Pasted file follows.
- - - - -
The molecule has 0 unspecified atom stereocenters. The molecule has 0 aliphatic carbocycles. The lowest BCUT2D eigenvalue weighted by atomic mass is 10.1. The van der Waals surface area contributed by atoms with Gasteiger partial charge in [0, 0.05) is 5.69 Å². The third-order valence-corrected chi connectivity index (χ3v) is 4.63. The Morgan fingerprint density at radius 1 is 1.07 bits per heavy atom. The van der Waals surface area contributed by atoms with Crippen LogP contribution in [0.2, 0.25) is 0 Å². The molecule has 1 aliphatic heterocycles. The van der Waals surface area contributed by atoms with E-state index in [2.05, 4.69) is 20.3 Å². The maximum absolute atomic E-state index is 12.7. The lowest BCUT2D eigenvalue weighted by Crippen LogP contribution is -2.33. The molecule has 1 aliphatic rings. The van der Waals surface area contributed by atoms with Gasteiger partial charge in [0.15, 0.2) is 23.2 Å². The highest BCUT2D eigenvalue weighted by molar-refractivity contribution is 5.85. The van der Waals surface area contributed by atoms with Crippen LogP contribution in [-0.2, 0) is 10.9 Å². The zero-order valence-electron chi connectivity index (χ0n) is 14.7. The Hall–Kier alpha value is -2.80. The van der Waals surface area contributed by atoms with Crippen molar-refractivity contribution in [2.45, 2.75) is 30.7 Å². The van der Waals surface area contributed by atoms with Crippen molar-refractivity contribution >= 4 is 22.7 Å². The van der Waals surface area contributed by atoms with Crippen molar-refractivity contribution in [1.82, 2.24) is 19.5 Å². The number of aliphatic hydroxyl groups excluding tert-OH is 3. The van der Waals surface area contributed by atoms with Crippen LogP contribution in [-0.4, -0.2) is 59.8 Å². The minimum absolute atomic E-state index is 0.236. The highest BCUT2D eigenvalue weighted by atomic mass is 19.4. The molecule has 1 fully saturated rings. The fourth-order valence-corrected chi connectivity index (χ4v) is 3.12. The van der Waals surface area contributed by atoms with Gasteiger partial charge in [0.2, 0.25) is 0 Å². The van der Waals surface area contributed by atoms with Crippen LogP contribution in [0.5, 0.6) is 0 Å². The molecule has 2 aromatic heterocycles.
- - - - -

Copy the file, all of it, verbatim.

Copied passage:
The molecule has 0 unspecified atom stereocenters. The molecule has 0 aliphatic carbocycles. The lowest BCUT2D eigenvalue weighted by atomic mass is 10.1. The van der Waals surface area contributed by atoms with Gasteiger partial charge in [0, 0.05) is 5.69 Å². The third-order valence-corrected chi connectivity index (χ3v) is 4.63. The Morgan fingerprint density at radius 1 is 1.07 bits per heavy atom. The van der Waals surface area contributed by atoms with Crippen LogP contribution in [0.2, 0.25) is 0 Å². The molecule has 1 aliphatic heterocycles. The van der Waals surface area contributed by atoms with E-state index in [2.05, 4.69) is 20.3 Å². The maximum absolute atomic E-state index is 12.7. The lowest BCUT2D eigenvalue weighted by Crippen LogP contribution is -2.33. The molecule has 1 aliphatic rings. The van der Waals surface area contributed by atoms with Gasteiger partial charge in [0.15, 0.2) is 23.2 Å². The highest BCUT2D eigenvalue weighted by molar-refractivity contribution is 5.85. The van der Waals surface area contributed by atoms with Crippen LogP contribution in [-0.2, 0) is 10.9 Å². The zero-order valence-electron chi connectivity index (χ0n) is 14.7. The Hall–Kier alpha value is -2.80. The van der Waals surface area contributed by atoms with Crippen molar-refractivity contribution in [2.45, 2.75) is 30.7 Å². The van der Waals surface area contributed by atoms with Crippen molar-refractivity contribution >= 4 is 22.7 Å². The van der Waals surface area contributed by atoms with Crippen molar-refractivity contribution in [1.82, 2.24) is 19.5 Å². The number of aliphatic hydroxyl groups excluding tert-OH is 3. The van der Waals surface area contributed by atoms with Crippen LogP contribution in [-0.4, -0.2) is 59.8 Å². The minimum absolute atomic E-state index is 0.236. The highest BCUT2D eigenvalue weighted by atomic mass is 19.4. The molecule has 1 fully saturated rings. The fourth-order valence-corrected chi connectivity index (χ4v) is 3.12. The van der Waals surface area contributed by atoms with Gasteiger partial charge in [0.2, 0.25) is 0 Å². The van der Waals surface area contributed by atoms with Crippen LogP contribution in [0.5, 0.6) is 0 Å². The molecule has 2 aromatic heterocycles.